- Host Machine Updates – Microsoft keeps on updating and patching their host machines. There is no defined schedule available publicly for this. But during update cycle, few VMs may face issues in booting or may boot up, but becomes inaccessible.
- Node failure – Node failure at the datacenter level.
- Power/Network issues at Datacenter – Power or Network failure at Datacenter side.
- Datacenter down – Very rare phenomenon but it can be down due to natural disasters.
Availability Sets allows you to put 2 or more virtual machines (usually with similar configuration). There can be maximum 100 VMs in an individual availability set. When you put your Virtual Machines (VMs) in availability set, you are bound to get availability around 99.95% as per the Microsoft’s standard SLAs. Each of the machine is associated with Fault and Update Domain.
Let’s understand what Fault Domain is and what Update Domain is.
Fault Domain – Failure due to Network/Power/Hardware Issues causing your VMs down/inaccessible.
Update Domain – Guest VMs undergoes a planned/unplanned maintenance to update the patch of Guest VMs/Service Fabric bringing down your VMs.
Availability Sets addresses these issues with the help of Load Balancer. Load Balancers distribute the traffic and enables to keep minimum one instance active during plan/unplanned maintenance activities or failures.
This is how an availability set looks like:
Here is how its architecture looks like.
How you can verify whether Availability Set Configuration or HA is really working or not?
It is very simple to test. Once you have installed your application on both VMs, you can shutdown either of the VMs and observe how the request goes to second VM without having any downtime. You can customize the default landing page of your app and put some text in the header like “Running on VM1” or “Running on VM2” just to check if HA is working or not. You can remove the text once test is successful.
Is “High Availability” with Single Virtual Machine possible?
Earlier there were no SLA that single instance will not fail. Now since November 2016, Microsoft guarantees that it will be available for 99.9% with premium storage. This is very unique since no other Cloud providers provide such Single Instance SLA.
However single instance SLA and High Availability are two different concepts. Single instance SLA does not mean your solution is highly available. For High Availability, you still need Availability sets. If you need High Availability, then still go for Availability sets.
High Availability in Azure PaaS (Platform-as-a-Service)
In the previous section, we talked about the availability of an application hosted on an Azure Infrastructure. But what about applications hosted as Azure PaaS?
In Azure PaaS, the environment is multitenant and High Availability is built-in. Hence no additional configurations or efforts are required similar to what we have in IaaS to configure Availability Sets. Also, High Availability can be achieved using a single instance as Microsoft is responsible to maintain the SLA as a service provider.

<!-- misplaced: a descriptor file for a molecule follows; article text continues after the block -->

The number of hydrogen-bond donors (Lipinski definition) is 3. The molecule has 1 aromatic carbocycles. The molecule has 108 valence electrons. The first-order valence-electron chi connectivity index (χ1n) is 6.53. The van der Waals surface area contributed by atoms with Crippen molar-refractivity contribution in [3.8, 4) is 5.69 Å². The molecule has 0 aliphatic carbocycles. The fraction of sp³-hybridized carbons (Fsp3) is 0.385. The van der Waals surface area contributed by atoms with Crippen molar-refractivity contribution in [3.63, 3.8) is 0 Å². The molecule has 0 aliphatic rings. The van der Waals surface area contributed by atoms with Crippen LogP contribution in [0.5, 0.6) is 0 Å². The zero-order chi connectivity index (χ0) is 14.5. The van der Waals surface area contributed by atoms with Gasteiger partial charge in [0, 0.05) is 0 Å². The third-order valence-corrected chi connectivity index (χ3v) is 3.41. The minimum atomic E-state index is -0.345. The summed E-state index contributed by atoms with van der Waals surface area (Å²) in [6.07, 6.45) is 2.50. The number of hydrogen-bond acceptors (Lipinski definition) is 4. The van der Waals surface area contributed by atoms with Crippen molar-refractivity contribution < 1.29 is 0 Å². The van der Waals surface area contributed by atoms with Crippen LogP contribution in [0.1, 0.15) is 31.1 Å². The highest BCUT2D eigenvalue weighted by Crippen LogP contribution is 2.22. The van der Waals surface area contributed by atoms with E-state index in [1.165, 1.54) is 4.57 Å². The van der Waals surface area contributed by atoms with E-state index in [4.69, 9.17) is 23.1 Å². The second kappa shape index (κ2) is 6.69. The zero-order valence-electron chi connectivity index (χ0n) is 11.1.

One of the common question which majority of customers asks “What happens when entire region goes down?”
Here doing Multi-site deployment can save you during an outage at a particular Data Center.
If you see the above architecture, we can see that we have deployed multiple instances of the application which are scattered across datacenters. Usually we tend to provision it in the same region to overcome latency issues, but if the problem is region wide, then it is good to have it in a nearby region, instead of having it in the same region.
Geo replication of data helps you achieve consistency. There are various data replication strategies available in Azure and you need to choose one based on your needs. The new Traffic manager policy allows you to configure distribution of your workload based on the geography as shown below.
In case of a failover, Traffic Manager will route the traffic to the most immediate available deployment in order to maintain availability and overcome the downtime of the application.
There are also couple of patterns which Microsoft has recommended like “Active-Active”,” Active-Passive” etc. which are based on your data read/write and synchronization strategy. Usually these patterns come up with additional monitoring apps which does the job of probing and ensures which deployments are healthy and which are not.
Thus, you can maintain high availability in the platform-as-a-service kind of deployment strategy.
SQL PaaS and SQL IaaS – Which one to choose?
There are a majority of enterprises having one or the other flavor of SQL Server. It can be Professional or can be Enterprise or even can be Express in some cases.
Now-a-days due to awareness about cloud and data security, enterprises are keen to leverage benefits of the cloud platform and wish to save their infrastructure and maintenance cost.
There are two major SQL offerings in Azure which are SQL PaaS (also widely known by “SQL Azure/Azure SQL”) and SQL IaaS.
Here are some differences which will help you to understand which option is right for you and what you need to know while making a choice between SQL PaaS and SQL IaaS.
Dev and Test Environments
Dev/Test Labs is one of Azure’s offerings which enables you to quickly spin up the Dev and Test environment in Azure. It helps to spin up VMs and also allows to store the template as “formulae” and provides reusability of a machine image.